Asking rents in Richmond decreased slightly by mid-2005 to $712 per month. Rental gains are expected to remain below 2 percent through the beginning of 2006 and will increase to the 2 percent level thereafter. Asking rental rates in Norfolk, on the other hand, increased by 1.4 percent during the first half of 2005 to $752 a month and will continue to rise. Rental rates are increasing slowly by less than 1 percent in Atlanta, and small upticks in year-over-year gain will follow.
Phoenix, Tucson, Austin, and Denver The impact of Southern California 1031 exchange dollars can be felt across the United States, but the impact on nearby growth markets is astounding.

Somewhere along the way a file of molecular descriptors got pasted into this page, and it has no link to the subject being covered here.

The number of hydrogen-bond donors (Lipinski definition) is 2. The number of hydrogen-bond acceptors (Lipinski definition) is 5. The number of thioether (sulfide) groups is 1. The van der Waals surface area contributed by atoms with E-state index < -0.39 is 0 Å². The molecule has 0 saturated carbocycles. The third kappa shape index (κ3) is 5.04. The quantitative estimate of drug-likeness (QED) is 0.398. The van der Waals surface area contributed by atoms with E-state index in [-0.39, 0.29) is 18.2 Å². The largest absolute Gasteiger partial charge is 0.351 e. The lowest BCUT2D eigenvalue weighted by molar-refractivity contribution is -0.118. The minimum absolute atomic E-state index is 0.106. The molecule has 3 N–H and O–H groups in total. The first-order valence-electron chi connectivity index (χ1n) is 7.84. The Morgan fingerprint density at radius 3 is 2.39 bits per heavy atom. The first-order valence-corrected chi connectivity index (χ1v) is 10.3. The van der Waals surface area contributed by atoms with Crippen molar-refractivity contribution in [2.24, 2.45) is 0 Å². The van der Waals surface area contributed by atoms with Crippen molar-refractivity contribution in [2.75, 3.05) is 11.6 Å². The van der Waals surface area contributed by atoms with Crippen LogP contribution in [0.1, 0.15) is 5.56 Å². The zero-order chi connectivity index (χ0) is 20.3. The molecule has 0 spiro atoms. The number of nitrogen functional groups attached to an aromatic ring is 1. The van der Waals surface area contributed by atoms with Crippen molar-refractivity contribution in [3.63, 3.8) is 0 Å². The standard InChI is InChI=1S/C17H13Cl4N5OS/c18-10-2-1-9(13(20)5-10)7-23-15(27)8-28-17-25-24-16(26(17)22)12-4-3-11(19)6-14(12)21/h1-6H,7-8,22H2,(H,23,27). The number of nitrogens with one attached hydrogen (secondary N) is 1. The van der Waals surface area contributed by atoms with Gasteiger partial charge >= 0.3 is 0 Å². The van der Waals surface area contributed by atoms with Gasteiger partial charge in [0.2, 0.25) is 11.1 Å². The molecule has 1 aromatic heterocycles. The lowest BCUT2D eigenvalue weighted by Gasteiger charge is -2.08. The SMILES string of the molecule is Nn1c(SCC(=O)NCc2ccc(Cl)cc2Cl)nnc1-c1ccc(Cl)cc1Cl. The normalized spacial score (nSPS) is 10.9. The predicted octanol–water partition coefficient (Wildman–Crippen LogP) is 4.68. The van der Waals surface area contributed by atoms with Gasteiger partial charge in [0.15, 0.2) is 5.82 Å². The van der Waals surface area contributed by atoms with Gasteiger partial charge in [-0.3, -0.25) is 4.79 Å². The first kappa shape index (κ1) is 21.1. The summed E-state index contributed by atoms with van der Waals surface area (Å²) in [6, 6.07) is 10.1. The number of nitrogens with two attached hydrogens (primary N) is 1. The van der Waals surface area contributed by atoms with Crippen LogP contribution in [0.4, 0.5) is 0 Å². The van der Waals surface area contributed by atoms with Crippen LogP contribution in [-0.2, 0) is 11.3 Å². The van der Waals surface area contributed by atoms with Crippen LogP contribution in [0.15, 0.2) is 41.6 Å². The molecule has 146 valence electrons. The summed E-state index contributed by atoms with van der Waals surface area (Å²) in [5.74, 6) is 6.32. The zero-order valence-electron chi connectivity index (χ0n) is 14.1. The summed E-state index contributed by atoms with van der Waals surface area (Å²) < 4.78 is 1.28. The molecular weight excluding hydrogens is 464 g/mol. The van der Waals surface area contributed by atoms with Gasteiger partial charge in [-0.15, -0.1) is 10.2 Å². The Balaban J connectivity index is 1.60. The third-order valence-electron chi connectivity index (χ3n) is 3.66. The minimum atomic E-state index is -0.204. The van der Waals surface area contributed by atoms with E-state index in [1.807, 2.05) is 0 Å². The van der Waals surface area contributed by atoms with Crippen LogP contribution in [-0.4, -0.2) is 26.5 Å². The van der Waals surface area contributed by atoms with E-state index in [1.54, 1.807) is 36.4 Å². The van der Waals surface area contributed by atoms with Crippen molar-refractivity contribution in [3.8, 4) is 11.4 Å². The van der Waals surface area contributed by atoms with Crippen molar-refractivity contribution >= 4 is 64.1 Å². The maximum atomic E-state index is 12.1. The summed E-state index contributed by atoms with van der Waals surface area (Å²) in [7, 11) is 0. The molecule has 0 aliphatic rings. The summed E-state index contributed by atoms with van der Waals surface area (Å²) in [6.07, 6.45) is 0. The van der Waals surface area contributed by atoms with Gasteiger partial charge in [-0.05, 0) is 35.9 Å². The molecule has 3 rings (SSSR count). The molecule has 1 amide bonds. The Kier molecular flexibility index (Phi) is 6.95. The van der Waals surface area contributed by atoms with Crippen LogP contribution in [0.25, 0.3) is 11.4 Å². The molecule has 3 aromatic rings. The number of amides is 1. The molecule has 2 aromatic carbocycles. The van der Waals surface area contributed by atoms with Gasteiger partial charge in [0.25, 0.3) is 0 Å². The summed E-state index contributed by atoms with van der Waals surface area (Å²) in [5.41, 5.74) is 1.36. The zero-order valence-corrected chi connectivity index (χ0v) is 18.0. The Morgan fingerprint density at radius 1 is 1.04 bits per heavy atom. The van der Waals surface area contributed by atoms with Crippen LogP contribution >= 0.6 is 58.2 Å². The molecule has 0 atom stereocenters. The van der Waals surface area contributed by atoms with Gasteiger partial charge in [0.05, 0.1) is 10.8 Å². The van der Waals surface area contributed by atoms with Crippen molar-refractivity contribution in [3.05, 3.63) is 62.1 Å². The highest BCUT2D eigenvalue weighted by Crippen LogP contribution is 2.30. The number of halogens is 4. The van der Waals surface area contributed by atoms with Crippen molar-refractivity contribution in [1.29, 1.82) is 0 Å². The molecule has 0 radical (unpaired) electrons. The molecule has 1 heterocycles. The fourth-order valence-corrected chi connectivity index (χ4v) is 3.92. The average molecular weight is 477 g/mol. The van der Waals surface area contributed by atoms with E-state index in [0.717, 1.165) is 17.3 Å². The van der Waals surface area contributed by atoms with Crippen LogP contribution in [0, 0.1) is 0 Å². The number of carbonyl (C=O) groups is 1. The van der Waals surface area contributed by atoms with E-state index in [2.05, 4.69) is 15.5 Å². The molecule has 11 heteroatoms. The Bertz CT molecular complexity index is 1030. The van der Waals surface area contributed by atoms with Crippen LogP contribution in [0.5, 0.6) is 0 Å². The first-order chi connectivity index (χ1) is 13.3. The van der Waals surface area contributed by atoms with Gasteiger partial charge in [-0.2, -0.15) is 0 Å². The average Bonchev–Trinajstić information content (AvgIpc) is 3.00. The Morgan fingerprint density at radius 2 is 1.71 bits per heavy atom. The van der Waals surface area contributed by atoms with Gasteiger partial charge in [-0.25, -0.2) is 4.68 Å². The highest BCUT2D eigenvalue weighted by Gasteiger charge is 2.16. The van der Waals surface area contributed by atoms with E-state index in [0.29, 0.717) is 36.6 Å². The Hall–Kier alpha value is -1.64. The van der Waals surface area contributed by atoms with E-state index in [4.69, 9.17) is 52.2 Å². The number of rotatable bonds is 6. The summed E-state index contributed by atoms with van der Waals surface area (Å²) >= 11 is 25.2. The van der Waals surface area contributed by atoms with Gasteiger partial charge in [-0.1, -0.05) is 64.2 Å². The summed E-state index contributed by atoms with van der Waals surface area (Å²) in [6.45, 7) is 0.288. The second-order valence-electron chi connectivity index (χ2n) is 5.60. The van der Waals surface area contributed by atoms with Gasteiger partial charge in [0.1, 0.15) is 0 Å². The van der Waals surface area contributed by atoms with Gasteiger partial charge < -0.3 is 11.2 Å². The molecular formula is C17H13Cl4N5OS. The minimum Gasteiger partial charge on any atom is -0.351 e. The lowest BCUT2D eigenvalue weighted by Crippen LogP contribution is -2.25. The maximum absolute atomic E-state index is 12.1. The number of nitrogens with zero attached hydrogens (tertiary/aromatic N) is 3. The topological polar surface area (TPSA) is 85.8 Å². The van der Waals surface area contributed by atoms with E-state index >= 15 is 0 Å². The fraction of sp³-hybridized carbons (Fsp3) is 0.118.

Phoenix may be the primary beneficiary, with transaction volume rising from $200 million per quarter in early 2004 to $400 million by mid-2004 and $800 million per quarter today. Phoenix values have some catching up to do, but they have steadily improved to an average $60,000 per unit over the past 12 months and should continue to rise in 2006 thanks to an improving economy and a population growth that is among the fastest in the nation.
However, falling cap rates in Phoenix–from 7 percent and 8 percent in 2004 to the 6 percents today–have also directed investor attention to Tucson. This much smaller market has grown from $50 million in sales per quarter last year to around $75 million to $100 million per quarter today. Tucson apartment values also are moving toward $60,000 per unit, and cap rates are among the better in the Southwest, at more than 7 percent.